In the OECD’s “Review of Health Care Systems 2016” report, the need for greater portability between providers is restated adding that a system of “people-centred health care would prioritise responsive and accountable services, strongly oriented toward preventive and primary care, which make effective use of both the public and private sectors.” Although 6% of Mexicans have private health insurance, often included as a perk for multinational workers, demand for private health care services remains high, mainly due a lack of satisfaction with public services. Around 45% of total health care spending in Mexico is out of pocket, one of the highest rates in the OECD, and there are 28.6 privately owned for-profit hospitals per 1m inhabitants, compared to 11.4 publicly owned, although the latter tend to be larger.

A number of private chains including Grupo Á ngeles, Médica Sur, Hospitales ABC and Star Médica have expanded across the country and have been at the forefront of efforts to make Mexico one of the world’s leading medical tourism destinations (see Tourism chapter). Other potential targets for private investment centre around research and development including clinical trials for pharmaceutical and medical devices and the establishment of research partnerships with Mexico’s respected academic institutions (see Research & Innovation chapter).

In addition, the increased contracting of integrated services creates new opportunities for private clinics and the growth of the private-public partnership (PPP) model for the expansion of hospital infrastructure opens the door for construction and health management firms. “Until recently, the health care sector in Mexico has been controlled by relatively few actors,” IGSA’s Sánchez told OBG. “However, major changes are under way, from the professionalisation of services, the introduction of new technology and electronic reconversion of hospitals to the introduction of new financing mechanisms such as PPPs.”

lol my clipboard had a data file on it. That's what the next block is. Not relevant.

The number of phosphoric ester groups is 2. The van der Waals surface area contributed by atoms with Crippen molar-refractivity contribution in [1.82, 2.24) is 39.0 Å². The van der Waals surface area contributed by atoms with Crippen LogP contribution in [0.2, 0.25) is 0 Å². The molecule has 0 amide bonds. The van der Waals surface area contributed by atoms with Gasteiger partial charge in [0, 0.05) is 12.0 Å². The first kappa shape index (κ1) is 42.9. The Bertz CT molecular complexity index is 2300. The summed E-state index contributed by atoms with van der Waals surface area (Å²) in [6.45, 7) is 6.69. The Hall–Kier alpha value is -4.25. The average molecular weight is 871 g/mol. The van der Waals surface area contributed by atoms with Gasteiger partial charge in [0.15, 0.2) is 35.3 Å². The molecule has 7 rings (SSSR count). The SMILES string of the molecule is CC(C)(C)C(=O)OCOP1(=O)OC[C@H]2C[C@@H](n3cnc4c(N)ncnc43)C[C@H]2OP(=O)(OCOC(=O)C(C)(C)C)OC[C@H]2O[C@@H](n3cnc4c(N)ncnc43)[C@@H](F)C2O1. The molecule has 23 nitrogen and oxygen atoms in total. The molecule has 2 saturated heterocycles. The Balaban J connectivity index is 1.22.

Unlike public hospitals, private clinics are not legally bound to purchase new equipment, but they must have certification to work with public health patients. “The quality of service and facilities in private hospitals is very heterogeneous,” Motta told OBG. “We have excellent private hospitals with the best doctors but there are others which operate without the correct licenses.” Certifications for hospitals and health facilities are awarded by the General Health Council, while nine hospitals focussed on health tourism have achieved Joint Commission International certification.


Mexico has a large and vibrant pharmaceutical industry. Most of the major international firms have a presence in the country and there are over 300 drug manufacturers in the country as a result of the rapid growth of the generic drug market in recent years. The sector is bolstered by a dynamic and efficient regulatory agency, COFEPRIS, that has sought to stimulate the growth of the industry. “One principal at the centre of health government health policy is competitiveness,” Julio Sánchez y Tépoz, health commissioner of COFEPRIS, told OBG. “For the past 10 years the health care authorities have mainly been focused on the population’s well being, which was an obstacle to growth. However, today we care for health but also care for business and providing a competitive environment for both national and international players in the marketplace.” In recent years, sales of over-the-counter drugs have been boosted by proliferation of pharmacies with doctors on the premises to issue prescriptions. Over 56,000 doctors are employed under this arrangement, accounting for around 30% of prescriptions in the country.


There is much to be celebrated for the Mexican health care system, which is moving in towards its goal of providing all citizens, regardless of wealth or employment, access to high levels of care. In the last three years, movements to increase coordination between health providers, cut costs and improve services are also to be commended. However, the inherent inefficiencies of the fractured public system and the bureaucratic wastage that accompanies it are a continual obstacle to providing the best possible service. As with other sectors, such as education, there is a strong undercurrent of public opposition to the privatisation of the health service and in March 2016 there were doctors marches in 70 cities to demand improvements to working conditions.

Nevertheless, the private sector already plays a crucial role in the provision of health care in Mexico and its role is likely to expand in the future. A great deal will depend on the general elections, which are scheduled to be held in 2018 to determine the direction of a much-needed structural reform to the sector.


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The Report: Mexico 2017

Health chapter from The Report: Mexico 2017